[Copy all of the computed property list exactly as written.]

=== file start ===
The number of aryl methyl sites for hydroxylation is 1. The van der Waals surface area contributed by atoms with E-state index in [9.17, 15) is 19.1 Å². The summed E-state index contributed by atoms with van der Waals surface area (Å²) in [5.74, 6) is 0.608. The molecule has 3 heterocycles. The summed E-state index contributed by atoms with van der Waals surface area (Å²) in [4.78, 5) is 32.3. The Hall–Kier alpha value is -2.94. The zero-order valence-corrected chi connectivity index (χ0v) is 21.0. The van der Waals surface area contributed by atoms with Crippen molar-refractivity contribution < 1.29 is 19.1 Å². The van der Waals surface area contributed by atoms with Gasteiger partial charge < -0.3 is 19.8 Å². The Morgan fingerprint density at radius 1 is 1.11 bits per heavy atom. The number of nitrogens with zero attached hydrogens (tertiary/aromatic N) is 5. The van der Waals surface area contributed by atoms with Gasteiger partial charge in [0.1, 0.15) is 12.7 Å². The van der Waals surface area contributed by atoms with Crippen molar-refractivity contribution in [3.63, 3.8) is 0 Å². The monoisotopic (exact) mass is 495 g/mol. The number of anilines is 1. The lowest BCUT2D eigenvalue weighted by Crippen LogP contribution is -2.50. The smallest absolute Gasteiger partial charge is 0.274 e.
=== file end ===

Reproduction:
The number of aryl methyl sites for hydroxylation is 1. The van der Waals surface area contributed by atoms with E-state index in [9.17, 15) is 19.1 Å². The summed E-state index contributed by atoms with van der Waals surface area (Å²) in [5.74, 6) is 0.608. The molecule has 3 heterocycles. The summed E-state index contributed by atoms with van der Waals surface area (Å²) in [4.78, 5) is 32.3. The Hall–Kier alpha value is -2.94. The zero-order valence-corrected chi connectivity index (χ0v) is 21.0. The van der Waals surface area contributed by atoms with Crippen molar-refractivity contribution < 1.29 is 19.1 Å². The van der Waals surface area contributed by atoms with Gasteiger partial charge < -0.3 is 19.8 Å². The Morgan fingerprint density at radius 1 is 1.11 bits per heavy atom. The number of nitrogens with zero attached hydrogens (tertiary/aromatic N) is 5. The van der Waals surface area contributed by atoms with Gasteiger partial charge in [0.1, 0.15) is 12.7 Å². The van der Waals surface area contributed by atoms with Crippen molar-refractivity contribution in [3.63, 3.8) is 0 Å². The monoisotopic (exact) mass is 495 g/mol. The number of anilines is 1. The lowest BCUT2D eigenvalue weighted by Crippen LogP contribution is -2.50. The smallest absolute Gasteiger partial charge is 0.274 e.